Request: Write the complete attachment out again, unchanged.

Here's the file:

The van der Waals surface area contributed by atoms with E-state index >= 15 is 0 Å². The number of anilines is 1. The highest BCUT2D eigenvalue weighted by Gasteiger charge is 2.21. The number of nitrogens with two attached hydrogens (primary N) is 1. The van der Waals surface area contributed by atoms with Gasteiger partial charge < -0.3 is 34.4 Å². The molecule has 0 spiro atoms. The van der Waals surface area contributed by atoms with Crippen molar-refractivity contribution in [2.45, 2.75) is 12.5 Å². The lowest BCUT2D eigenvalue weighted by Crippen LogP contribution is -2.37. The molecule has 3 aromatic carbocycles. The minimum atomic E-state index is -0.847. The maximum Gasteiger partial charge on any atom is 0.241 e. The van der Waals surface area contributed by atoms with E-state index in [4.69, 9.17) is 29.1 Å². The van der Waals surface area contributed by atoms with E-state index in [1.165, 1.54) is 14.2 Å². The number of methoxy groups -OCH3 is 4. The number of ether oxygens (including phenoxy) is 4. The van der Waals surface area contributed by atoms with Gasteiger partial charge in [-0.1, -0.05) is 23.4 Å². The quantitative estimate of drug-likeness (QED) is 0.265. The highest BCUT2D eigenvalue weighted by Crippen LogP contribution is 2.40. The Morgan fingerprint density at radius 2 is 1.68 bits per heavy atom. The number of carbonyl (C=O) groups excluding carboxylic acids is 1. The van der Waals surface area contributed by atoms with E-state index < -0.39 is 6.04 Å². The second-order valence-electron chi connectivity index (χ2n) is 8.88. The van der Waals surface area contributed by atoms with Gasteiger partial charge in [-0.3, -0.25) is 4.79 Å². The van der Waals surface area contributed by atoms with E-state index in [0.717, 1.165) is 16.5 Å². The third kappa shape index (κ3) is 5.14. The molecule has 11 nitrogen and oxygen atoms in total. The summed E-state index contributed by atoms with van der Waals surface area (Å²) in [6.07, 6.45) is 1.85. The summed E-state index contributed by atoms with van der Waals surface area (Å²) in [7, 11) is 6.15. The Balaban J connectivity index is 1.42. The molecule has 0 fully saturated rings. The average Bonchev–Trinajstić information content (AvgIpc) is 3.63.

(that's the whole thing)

The van der Waals surface area contributed by atoms with E-state index >= 15 is 0 Å². The number of anilines is 1. The highest BCUT2D eigenvalue weighted by Gasteiger charge is 2.21. The number of nitrogens with two attached hydrogens (primary N) is 1. The van der Waals surface area contributed by atoms with Gasteiger partial charge < -0.3 is 34.4 Å². The molecule has 0 spiro atoms. The van der Waals surface area contributed by atoms with Crippen molar-refractivity contribution in [2.45, 2.75) is 12.5 Å². The lowest BCUT2D eigenvalue weighted by Crippen LogP contribution is -2.37. The molecule has 3 aromatic carbocycles. The minimum atomic E-state index is -0.847. The maximum Gasteiger partial charge on any atom is 0.241 e. The van der Waals surface area contributed by atoms with E-state index in [4.69, 9.17) is 29.1 Å². The van der Waals surface area contributed by atoms with E-state index in [1.165, 1.54) is 14.2 Å². The number of methoxy groups -OCH3 is 4. The number of ether oxygens (including phenoxy) is 4. The van der Waals surface area contributed by atoms with Gasteiger partial charge in [-0.1, -0.05) is 23.4 Å². The quantitative estimate of drug-likeness (QED) is 0.265. The highest BCUT2D eigenvalue weighted by Crippen LogP contribution is 2.40. The Morgan fingerprint density at radius 2 is 1.68 bits per heavy atom. The number of carbonyl (C=O) groups excluding carboxylic acids is 1. The van der Waals surface area contributed by atoms with E-state index < -0.39 is 6.04 Å². The second-order valence-electron chi connectivity index (χ2n) is 8.88. The van der Waals surface area contributed by atoms with Gasteiger partial charge in [-0.3, -0.25) is 4.79 Å². The van der Waals surface area contributed by atoms with E-state index in [0.717, 1.165) is 16.5 Å². The third kappa shape index (κ3) is 5.14. The molecule has 11 nitrogen and oxygen atoms in total. The summed E-state index contributed by atoms with van der Waals surface area (Å²) in [6.07, 6.45) is 1.85. The summed E-state index contributed by atoms with van der Waals surface area (Å²) in [7, 11) is 6.15. The Balaban J connectivity index is 1.42. The molecule has 0 fully saturated rings. The average Bonchev–Trinajstić information content (AvgIpc) is 3.63.